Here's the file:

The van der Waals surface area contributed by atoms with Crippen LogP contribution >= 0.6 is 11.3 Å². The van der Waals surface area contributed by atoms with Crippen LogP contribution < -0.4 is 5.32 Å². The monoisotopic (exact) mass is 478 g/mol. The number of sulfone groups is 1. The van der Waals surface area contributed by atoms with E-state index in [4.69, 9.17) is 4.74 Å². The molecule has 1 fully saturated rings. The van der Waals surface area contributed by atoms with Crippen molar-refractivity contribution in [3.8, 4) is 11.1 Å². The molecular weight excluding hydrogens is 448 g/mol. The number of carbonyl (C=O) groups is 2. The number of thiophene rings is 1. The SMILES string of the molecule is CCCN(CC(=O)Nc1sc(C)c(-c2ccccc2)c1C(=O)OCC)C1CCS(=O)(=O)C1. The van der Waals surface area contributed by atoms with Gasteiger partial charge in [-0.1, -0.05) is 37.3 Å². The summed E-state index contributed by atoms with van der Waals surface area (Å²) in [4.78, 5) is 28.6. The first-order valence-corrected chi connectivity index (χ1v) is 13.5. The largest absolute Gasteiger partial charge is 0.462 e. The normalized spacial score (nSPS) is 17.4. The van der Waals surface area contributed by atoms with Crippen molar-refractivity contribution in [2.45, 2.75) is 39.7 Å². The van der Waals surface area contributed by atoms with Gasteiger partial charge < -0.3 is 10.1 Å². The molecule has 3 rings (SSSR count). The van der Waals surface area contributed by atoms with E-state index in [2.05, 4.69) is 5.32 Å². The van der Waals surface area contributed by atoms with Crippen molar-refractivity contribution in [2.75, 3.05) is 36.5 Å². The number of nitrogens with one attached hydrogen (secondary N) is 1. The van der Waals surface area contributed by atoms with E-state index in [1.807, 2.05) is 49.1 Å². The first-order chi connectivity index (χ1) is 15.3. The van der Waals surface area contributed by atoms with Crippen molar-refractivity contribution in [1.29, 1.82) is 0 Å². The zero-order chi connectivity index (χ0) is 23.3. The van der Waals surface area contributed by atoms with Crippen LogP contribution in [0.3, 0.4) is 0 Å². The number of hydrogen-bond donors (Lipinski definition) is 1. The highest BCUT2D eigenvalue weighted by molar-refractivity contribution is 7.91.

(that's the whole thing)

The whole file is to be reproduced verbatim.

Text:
The van der Waals surface area contributed by atoms with Crippen LogP contribution >= 0.6 is 11.3 Å². The van der Waals surface area contributed by atoms with Crippen LogP contribution < -0.4 is 5.32 Å². The monoisotopic (exact) mass is 478 g/mol. The number of sulfone groups is 1. The van der Waals surface area contributed by atoms with E-state index in [4.69, 9.17) is 4.74 Å². The molecule has 1 fully saturated rings. The van der Waals surface area contributed by atoms with Crippen molar-refractivity contribution in [3.8, 4) is 11.1 Å². The molecular weight excluding hydrogens is 448 g/mol. The number of carbonyl (C=O) groups is 2. The number of thiophene rings is 1. The SMILES string of the molecule is CCCN(CC(=O)Nc1sc(C)c(-c2ccccc2)c1C(=O)OCC)C1CCS(=O)(=O)C1. The van der Waals surface area contributed by atoms with Gasteiger partial charge in [-0.1, -0.05) is 37.3 Å². The summed E-state index contributed by atoms with van der Waals surface area (Å²) in [4.78, 5) is 28.6. The first-order valence-corrected chi connectivity index (χ1v) is 13.5. The largest absolute Gasteiger partial charge is 0.462 e. The normalized spacial score (nSPS) is 17.4. The van der Waals surface area contributed by atoms with Crippen molar-refractivity contribution in [2.45, 2.75) is 39.7 Å². The van der Waals surface area contributed by atoms with Gasteiger partial charge < -0.3 is 10.1 Å². The molecule has 3 rings (SSSR count). The van der Waals surface area contributed by atoms with E-state index in [2.05, 4.69) is 5.32 Å². The van der Waals surface area contributed by atoms with Crippen molar-refractivity contribution in [2.75, 3.05) is 36.5 Å². The number of nitrogens with one attached hydrogen (secondary N) is 1. The van der Waals surface area contributed by atoms with E-state index in [1.807, 2.05) is 49.1 Å². The first-order chi connectivity index (χ1) is 15.3. The van der Waals surface area contributed by atoms with Crippen molar-refractivity contribution in [1.29, 1.82) is 0 Å². The zero-order chi connectivity index (χ0) is 23.3. The van der Waals surface area contributed by atoms with Crippen LogP contribution in [0.3, 0.4) is 0 Å². The number of hydrogen-bond donors (Lipinski definition) is 1. The highest BCUT2D eigenvalue weighted by molar-refractivity contribution is 7.91.